Advances in several fundamental technologies are making possible mobile computing platforms of unprecedented power. In the speech and voice technology business fields SALT has been introduced as a new tool. SALT supplies a critical missing component, facilitating intuitive speech-based interfaces that anyone can master. Verizon Wireless has joined the SALT Forum to make speech applications more accessible to wireless customers. The SALT specification defines a set of lightweight tags as extensions to commonly used Web-based programming languages, strengthened by incorporating existing standards from the World Wide Web Consortium (W3C) and the Internet Engineering Task Force. In multimodal applications, the tags can be added to support speech input and output either as standalone events or jointly with other interface options such as speaking while pointing to the screen with a stylus. In telephony applications, the tags provide a programming interface to manage the speech recognition and text-to-speech resources needed to conduct interactive dialogs with the caller through a speech-only interface.
SALT is a speech interface markup language. SALT (Speech Application Language Tags) is an extension of HTML and other markup languages (HTML, XHTML, WML) that adds a powerful speech interface to Web pages, while maintaining and leveraging all the advantages of the Web application model. These tags are designed to be used for both voice-only browsers (for example, a browser accessed over the telephone) and multimodal browsers. SALT (Speech Application Language Tags) is a small set of XML elements, with associated attributes and DOM object properties, events, and methods, which may be used in conjunction with a source markup document to apply a speech interface to the source page. The SALT formalism and semantics are independent of the nature of the source document, so SALT can be used equally effectively within HTML and all its flavors, or with WML, or with any other SGML-derived markup. SALT targets speech applications across a wide range of devices including telephones, PDAs, tablet computers and desktop PCs. As all these devices have different methods of inputting data SALT has taken this also into consideration.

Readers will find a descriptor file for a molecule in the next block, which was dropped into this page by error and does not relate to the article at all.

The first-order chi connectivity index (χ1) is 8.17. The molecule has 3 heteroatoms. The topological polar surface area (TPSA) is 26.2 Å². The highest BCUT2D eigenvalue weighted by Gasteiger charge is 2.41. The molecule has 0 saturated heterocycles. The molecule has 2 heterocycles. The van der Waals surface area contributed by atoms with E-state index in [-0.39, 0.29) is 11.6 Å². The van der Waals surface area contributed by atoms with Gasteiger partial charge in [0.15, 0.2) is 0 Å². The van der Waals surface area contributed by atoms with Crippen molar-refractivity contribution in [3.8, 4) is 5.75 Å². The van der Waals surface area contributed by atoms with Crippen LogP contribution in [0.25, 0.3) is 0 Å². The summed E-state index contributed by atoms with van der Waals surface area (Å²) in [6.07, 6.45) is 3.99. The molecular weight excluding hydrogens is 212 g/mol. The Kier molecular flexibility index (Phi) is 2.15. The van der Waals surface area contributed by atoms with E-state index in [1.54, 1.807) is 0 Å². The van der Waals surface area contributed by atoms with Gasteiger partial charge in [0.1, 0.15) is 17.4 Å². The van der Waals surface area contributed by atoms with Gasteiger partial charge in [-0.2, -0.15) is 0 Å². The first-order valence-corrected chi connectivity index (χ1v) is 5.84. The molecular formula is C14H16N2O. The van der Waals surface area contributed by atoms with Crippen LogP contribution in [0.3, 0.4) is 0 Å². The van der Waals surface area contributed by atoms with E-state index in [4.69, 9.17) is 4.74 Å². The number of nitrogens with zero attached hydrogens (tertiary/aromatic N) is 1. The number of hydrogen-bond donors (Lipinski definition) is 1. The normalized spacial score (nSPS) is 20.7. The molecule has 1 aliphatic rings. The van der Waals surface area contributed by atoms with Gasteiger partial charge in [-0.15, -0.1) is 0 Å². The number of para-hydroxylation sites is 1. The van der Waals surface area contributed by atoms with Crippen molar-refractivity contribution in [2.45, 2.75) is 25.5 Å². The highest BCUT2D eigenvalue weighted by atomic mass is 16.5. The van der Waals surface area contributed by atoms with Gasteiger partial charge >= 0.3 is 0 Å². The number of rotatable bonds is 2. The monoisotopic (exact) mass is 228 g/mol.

SALT provides a multimodel access in which users will be able to interact with an application in a variety of ways: input with speech, a keyboard, keypad, mouse and/or stylus; and output as synthesized speech, audio, plain text, motion video and/ or graphics. Each of these modes could be used independently or concurrently. For example, a user might click on a flight info icon on a device and say "Show me the flights from San Francisco to Boston after 7 p.m. on Saturday" and have the browser display a Web page with the corresponding flights.
There are mainly three major challenges that SALT will help address.
1. Input on wireless devices:
Wireless devices are becoming pervasive, but lack of a natural input mechanism hinders adoption as well as application development on these devices.
2. Speech-enabled application development:
Speech-enabled integration between existing Web browser software, server and network infrastructure and speech technology, SALT will allow many more Web sites to be reachable through telephones.
3. Telephony applications:
There are 1.6 billion telephones in the world, but only a relatively small fraction of Web applications and services are reachable by phone.